Protect your plants from the winter ravages: Spotlight on World Garden at Lullingstone Castle

PUBLISHED: 12:43 26 October 2011 | UPDATED: 20:11 20 February 2013

Protect your plants from the winter ravages

Protect your plants from the winter ravages

Now is the time to protect your plants from the winter ravages. This is particularly important in the World Garden at Lullingstone Castle with its many tender plants that make up part of the global collection...

Protect your plants from the winter ravages: Spotlight on World Garden at Lullingstone Castle


Now is the time to protect your plants from the winter ravages. This is particularly important in the World Garden at Lullingstone Castle with its many tender plants that make up part of the global collection


After the severe winter last year it is even more imperative to protect the many exotic plants in the Lullingstone Castle World Garden by cutting back, covering or lifting into the greenhouses.

The enormous task of lifting around 1,000 plants is quite a daunting prospect for plant hunter and creator, Tom Hart Dyke and his team through October to November.

Some of the plants are replanted in the ground in the polytunnel, others in pots are put in the glasshouse and cactus house. The heaters just keep the temperature frost-free, explains Tom.

Other measures include building temporary covers of timber or scaffolding with sheets of metal and plastic, along with wrapping some plants. Plants like grasses, salvias and kniphofia on the other hand, are left to be cut down in early spring as this protects them from the frosts.

Last year the structure protecting the Mexican bed from the winter wet had to be rebuilt as it collapsed under the weight of the snow and ice, resulting in some of the plants needing to be replaced. We recorded the temperature on one Saturday in December at minus 15.4; we havent had as cold a winter since we were children! This year we have built concrete foundations so we could put a temporary polytunnel completely over Mexico so no plants there need lifting. Elsewhere in the garden large evergreen shrubs and trees had their branches broken from the sheer weight of the snow, including our 19th-century cedar that lost two large branches. Even with non-stop heating the greenhouses experienced below-zero temperatures, recalls Tom.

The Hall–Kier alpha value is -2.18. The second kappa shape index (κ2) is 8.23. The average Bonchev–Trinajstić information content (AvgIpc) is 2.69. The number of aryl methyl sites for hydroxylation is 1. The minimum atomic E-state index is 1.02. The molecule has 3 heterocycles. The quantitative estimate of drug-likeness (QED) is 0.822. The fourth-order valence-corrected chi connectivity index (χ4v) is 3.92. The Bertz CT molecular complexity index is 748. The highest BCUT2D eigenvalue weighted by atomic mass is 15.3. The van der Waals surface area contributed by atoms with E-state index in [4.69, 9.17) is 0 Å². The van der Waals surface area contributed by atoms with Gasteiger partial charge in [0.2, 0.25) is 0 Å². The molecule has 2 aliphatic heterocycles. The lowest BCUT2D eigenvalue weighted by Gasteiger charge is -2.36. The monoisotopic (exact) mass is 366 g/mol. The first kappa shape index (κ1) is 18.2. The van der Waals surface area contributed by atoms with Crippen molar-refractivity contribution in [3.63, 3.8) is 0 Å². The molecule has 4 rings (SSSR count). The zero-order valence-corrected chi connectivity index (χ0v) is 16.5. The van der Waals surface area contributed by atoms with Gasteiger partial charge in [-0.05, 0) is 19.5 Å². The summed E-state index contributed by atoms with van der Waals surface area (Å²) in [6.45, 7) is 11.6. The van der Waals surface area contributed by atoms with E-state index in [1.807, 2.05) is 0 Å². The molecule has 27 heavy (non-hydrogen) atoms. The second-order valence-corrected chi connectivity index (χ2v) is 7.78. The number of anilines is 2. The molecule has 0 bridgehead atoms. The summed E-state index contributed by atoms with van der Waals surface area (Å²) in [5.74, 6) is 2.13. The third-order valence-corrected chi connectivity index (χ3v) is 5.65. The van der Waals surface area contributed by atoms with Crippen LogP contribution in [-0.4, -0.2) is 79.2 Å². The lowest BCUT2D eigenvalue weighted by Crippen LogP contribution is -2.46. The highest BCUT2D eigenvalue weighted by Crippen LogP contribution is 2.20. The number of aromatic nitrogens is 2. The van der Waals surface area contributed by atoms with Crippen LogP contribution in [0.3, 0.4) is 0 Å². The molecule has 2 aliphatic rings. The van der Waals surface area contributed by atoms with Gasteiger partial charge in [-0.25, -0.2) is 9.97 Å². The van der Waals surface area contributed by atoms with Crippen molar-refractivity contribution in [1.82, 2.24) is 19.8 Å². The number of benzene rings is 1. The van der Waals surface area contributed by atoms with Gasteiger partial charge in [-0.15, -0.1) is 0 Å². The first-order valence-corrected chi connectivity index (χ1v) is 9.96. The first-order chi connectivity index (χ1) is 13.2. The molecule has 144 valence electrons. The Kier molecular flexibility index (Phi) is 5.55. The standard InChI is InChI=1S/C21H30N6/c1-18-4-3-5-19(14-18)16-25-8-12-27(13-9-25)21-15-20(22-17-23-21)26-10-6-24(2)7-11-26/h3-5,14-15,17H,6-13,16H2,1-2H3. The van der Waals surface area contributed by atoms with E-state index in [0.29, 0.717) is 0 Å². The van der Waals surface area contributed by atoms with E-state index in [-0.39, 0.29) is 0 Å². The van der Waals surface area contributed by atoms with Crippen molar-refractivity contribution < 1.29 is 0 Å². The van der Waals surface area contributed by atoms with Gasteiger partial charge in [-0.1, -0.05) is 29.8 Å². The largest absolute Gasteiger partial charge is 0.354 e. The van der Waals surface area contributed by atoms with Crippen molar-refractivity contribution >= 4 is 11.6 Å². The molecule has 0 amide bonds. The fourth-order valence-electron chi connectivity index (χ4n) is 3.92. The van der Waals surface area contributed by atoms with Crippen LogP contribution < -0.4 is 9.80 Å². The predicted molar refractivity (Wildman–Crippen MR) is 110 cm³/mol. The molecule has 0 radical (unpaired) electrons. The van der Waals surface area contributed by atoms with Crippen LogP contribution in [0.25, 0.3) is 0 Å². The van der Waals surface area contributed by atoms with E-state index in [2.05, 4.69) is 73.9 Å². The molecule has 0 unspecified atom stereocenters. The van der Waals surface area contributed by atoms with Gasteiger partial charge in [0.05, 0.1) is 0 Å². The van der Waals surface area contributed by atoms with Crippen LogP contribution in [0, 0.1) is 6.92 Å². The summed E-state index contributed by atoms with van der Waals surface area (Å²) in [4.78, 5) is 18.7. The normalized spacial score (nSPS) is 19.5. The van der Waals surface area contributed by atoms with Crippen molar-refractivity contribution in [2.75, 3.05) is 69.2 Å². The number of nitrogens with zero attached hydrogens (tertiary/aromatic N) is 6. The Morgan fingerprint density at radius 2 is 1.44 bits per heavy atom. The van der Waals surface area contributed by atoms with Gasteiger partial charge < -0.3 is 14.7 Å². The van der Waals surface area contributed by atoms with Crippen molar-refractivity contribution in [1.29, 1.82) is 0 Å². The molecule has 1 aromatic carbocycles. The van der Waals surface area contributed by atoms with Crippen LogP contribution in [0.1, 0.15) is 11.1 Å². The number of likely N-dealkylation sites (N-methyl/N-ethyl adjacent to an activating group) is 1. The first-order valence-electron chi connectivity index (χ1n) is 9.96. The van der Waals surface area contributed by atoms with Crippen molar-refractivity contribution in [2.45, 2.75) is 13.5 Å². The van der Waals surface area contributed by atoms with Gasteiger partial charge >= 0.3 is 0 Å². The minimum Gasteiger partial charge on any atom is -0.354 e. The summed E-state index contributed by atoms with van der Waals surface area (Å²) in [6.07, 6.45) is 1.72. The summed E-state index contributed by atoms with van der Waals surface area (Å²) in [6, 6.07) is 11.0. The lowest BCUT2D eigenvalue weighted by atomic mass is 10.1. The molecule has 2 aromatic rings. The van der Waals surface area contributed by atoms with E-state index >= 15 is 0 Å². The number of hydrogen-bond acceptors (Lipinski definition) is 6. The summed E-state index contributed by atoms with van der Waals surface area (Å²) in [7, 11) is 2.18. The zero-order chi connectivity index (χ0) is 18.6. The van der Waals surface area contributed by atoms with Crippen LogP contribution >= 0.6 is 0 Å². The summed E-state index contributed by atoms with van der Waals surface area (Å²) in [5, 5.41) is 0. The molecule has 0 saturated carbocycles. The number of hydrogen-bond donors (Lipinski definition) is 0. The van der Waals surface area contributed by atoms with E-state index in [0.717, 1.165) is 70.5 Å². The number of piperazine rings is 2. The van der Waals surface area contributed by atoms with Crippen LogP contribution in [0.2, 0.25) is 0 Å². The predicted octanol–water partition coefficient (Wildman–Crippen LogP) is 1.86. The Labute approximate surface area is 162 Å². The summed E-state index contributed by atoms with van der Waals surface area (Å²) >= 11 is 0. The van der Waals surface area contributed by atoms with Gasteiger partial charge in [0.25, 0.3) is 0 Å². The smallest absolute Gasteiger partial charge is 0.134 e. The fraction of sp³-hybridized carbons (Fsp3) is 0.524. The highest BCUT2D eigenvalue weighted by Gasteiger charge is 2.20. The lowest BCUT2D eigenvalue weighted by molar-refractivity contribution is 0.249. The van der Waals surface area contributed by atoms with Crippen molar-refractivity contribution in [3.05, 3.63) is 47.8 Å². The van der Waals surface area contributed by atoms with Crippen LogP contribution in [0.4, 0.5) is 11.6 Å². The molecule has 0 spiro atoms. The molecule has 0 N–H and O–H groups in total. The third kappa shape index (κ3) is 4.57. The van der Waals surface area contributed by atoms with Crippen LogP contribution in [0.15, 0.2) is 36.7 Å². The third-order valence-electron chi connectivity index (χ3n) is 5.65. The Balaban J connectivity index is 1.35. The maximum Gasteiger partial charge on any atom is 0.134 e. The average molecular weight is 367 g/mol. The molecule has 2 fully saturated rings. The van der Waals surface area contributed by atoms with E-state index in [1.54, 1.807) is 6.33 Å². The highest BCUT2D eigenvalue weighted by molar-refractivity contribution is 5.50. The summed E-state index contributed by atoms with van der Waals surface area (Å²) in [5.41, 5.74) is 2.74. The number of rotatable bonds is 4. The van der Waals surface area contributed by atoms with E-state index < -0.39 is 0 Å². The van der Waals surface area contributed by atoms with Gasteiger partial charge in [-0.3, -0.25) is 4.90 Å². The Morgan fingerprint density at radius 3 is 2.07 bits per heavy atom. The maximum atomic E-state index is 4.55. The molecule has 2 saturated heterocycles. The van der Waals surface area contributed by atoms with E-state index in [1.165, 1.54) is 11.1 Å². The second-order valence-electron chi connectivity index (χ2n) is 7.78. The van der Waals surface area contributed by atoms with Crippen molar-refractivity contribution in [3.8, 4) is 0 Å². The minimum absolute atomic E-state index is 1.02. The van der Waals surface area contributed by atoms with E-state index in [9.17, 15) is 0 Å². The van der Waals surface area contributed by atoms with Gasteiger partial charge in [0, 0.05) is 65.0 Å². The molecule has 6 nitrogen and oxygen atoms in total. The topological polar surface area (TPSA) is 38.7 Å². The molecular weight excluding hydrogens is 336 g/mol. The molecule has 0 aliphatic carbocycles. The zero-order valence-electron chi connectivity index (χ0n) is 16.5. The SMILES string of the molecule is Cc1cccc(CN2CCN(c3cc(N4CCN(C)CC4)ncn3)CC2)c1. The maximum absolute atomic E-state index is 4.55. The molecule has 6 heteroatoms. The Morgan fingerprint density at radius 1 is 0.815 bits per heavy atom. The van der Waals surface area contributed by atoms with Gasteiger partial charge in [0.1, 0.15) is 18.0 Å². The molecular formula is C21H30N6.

As the climate is so variable it takes careful monitoring of the forecasts and reacting accordingly. An added challenge of course is that Tom is usually off plant hunting in winter, in some exciting hotter corner of the world, meaning there are often calls to his mum at home to turn up those heaters!

Fortunately, many plants that looked like they had been lost and were cut right back, recovered and put on a stunning show over the season. We lost a couple of hundred plants but only one eucalyptus died, however the growth rate was superb this year. The collection looked really fresh, Tom adds.

From experience and continued research Tom is introducing more plants that cope with the conditions by choosing the same exotic species but ones from higher altitudes in more frost-prone areas. Often it is not the cold that is the problem for the plants but the wet.

Last year we lifted 1,800 plants and this time we are doing around half of that to reduce the work load. Last winter was a reality check so this time there will be less to dig up, more are in containers and more can be covered. Each September we also take lots of cuttings as backup and pop them in florist oasis foam blocks in the greenhouse, explains Tom.

Other methods used to protect plants include toppings of dry mulch, such as wood bark chips and compost, fleeces and even old jumpers, as well as laying cut foliage of the plant over the crown, such as with the tree ferns.

One important thing to remember is to make sure the plants can breath a bit as they all need aeration, Tom adds.

For the hardy areas of the garden that fend for themselves, such as the European and North American areas, the cold weather is essential for their fruiting and flowering.

After the winter period of shut down, a week at the end of May will reunite the garden as the overwintered plants are replanted in their continents of origin and the botanical displays can again burst forth into growth.

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